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Macs at Work and Home

Blurred Lines, Part Three: Securing Your Backups

By Tom Lambotte

In the first two installments of “Blurred Lines,” Tom Lambotte explained why you need a mobile device management policy and a fully encrypted Mac hard drive. In this last installment, he points to a security fail that’s easy to overlook. Tom will be speaking at the session “Home-Mac; Work-Mac” at ABA TECHSHOW this week!

The security of your backups isn’t often discussed, but that doesn’t mean you should ignore the issue. Backups are critical, but just as important is ensuring your backups are not at risk.

Many home users have a local backup hard drive — and many Mac users use the built-in backup, Time Machine, because of its simplicity. Others go the route of making a bootable clone — a bit-by-bit copy of their entire hard drive. And some users do both the Time Machine backup and the clone.

The same issue we discussed in Part Two regarding full disk encryption applies here: If you store firm data on your home computer or laptop and back it up at home, and that backup drive gets into the wrong hands, you’ve got a serious security issue. This is often overlooked by law firms. But if firm data is being stored on personal devices and computers, it is the firm’s responsibility to determine how that data is being backed up and secured. If an unsecured backup is stolen from someone’s home, that is a major risk and could be judged as negligence.

So let’s look at two options for encrypting your backups.

Encrypting Time Machine Backups

As with FileVault, which will automatically encrypt your Mac’s hard drive, Apple has added the ability to encrypt your entire Time Machine backup.

Go to System Preferences, click on Time Machine and select Backup Disk. You will see a checkbox next to “Encrypt Backups.” If the checkbox is dimmed, hold your cursor over it for a moment to see an explanation; for example, the selected disk may need to be reformatted or repartitioned. If no explanation appears, that means the disk you selected doesn’t support encryption. The most common issue here is that the disk is formatted for Windows, usually FAT32. If that’s the case, you will need to format the disk (completely erase everything on it) using Disk Utility. Once that’s done, you should be able to enable encryption.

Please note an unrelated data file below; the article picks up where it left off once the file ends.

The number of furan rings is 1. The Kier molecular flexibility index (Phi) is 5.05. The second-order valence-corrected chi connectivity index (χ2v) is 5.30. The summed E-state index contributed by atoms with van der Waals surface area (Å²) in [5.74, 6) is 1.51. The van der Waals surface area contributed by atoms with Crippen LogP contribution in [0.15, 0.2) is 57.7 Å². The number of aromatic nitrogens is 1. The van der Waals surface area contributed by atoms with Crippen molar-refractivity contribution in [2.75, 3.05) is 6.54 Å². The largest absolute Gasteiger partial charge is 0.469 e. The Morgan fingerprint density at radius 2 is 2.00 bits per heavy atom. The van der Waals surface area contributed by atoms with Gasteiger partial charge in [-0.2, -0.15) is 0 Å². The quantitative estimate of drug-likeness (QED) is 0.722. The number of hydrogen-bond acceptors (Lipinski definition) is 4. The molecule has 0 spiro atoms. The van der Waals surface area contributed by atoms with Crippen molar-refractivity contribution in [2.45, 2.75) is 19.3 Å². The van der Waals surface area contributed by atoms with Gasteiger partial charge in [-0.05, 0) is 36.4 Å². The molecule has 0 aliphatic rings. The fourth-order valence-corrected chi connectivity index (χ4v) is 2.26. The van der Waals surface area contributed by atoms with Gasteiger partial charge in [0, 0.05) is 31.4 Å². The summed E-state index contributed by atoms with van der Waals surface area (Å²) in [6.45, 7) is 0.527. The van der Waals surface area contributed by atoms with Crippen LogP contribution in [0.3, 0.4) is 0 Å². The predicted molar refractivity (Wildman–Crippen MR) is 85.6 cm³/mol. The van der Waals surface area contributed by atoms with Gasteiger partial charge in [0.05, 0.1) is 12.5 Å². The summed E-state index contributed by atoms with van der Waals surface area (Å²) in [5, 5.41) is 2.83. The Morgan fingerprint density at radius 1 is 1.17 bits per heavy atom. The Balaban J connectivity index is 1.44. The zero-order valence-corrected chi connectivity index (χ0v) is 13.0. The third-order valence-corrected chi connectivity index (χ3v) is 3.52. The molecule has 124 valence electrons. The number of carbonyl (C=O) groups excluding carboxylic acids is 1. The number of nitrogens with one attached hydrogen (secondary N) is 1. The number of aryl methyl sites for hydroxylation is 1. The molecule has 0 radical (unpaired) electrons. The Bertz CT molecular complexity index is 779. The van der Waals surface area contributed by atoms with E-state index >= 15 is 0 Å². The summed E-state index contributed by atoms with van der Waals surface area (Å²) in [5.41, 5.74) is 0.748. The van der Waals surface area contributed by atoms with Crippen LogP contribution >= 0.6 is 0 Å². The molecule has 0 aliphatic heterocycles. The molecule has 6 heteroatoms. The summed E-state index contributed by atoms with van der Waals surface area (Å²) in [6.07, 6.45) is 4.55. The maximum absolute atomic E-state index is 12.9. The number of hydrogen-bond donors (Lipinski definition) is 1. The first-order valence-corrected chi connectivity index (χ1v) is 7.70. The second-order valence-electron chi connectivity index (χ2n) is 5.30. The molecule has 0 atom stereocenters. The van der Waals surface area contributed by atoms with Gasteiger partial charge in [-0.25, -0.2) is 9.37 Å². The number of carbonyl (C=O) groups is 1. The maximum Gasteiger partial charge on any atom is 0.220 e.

Quick tip: If your backup hard drive is older than three years, do yourself a favor and buy a new one. Your backup is your lifeline — your CYA plan. I’ve seen people use extremely old hard drives for backups, only to have those drives fail when they’re needed.

Encrypting Clone Backups

Encrypting the clone drive requires a few more steps. Carbon Copy Cloner (from Bombich Software) is one of the most popular cloning applications and my preferred tool for creating bootable clones for law firm clients. For instructions on doing this, you can head to the play by play here.

Once you have completed those steps — voila! — your backups are secure and this is one concern that’s no longer a liability for your firm.

I hope this series has raised your awareness about some of the security concerns surrounding using the same device at work and home. Take the action steps provided to improve security and ensure you are doing your due diligence to protect your firm and client data.

Apple at Law Survey Highlights

Attorney at Work’s report on the 2015 Apple at Law User Survey is available for download, here.

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Tom Lambotte

Tom Lambotte is a cybersecurity expert who has been in the legal tech industry for close to two decades. He founded BobaGuard, an affordable suite of turnkey cybersecurity solutions to help protect small and midsize law firms from getting hacked. Tom’s passion is helping legal entrepreneurs grow by leveraging technology. He is also CEO and founder of GlobalMac IT, a managed service provider that specializes in serving lawyers nationwide who use Macs. Tom and his wife live in Chardon, Ohio, with their four kids, mother-in-law, two dogs and a bunny. Connect with Tom on LinkedIn here.

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